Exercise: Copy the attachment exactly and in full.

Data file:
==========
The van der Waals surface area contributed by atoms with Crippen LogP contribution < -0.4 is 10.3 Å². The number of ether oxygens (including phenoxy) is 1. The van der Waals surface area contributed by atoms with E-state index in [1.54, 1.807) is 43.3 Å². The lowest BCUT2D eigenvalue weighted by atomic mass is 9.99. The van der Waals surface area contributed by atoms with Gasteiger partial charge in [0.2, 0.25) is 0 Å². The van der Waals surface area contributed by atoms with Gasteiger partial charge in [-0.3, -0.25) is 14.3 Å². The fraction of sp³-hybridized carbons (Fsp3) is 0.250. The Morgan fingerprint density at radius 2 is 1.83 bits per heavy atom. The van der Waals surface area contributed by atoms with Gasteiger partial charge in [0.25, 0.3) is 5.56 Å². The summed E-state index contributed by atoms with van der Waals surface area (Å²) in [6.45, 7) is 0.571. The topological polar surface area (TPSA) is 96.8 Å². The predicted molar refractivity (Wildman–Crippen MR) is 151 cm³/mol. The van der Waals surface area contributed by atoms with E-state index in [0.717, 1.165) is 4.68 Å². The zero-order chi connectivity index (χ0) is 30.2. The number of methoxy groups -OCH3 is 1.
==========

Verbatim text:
The van der Waals surface area contributed by atoms with Crippen LogP contribution < -0.4 is 10.3 Å². The number of ether oxygens (including phenoxy) is 1. The van der Waals surface area contributed by atoms with E-state index in [1.54, 1.807) is 43.3 Å². The lowest BCUT2D eigenvalue weighted by atomic mass is 9.99. The van der Waals surface area contributed by atoms with Gasteiger partial charge in [0.2, 0.25) is 0 Å². The van der Waals surface area contributed by atoms with Gasteiger partial charge in [-0.3, -0.25) is 14.3 Å². The fraction of sp³-hybridized carbons (Fsp3) is 0.250. The Morgan fingerprint density at radius 2 is 1.83 bits per heavy atom. The van der Waals surface area contributed by atoms with Gasteiger partial charge in [0.25, 0.3) is 5.56 Å². The summed E-state index contributed by atoms with van der Waals surface area (Å²) in [6.45, 7) is 0.571. The topological polar surface area (TPSA) is 96.8 Å². The predicted molar refractivity (Wildman–Crippen MR) is 151 cm³/mol. The van der Waals surface area contributed by atoms with E-state index in [0.717, 1.165) is 4.68 Å². The zero-order chi connectivity index (χ0) is 30.2. The number of methoxy groups -OCH3 is 1.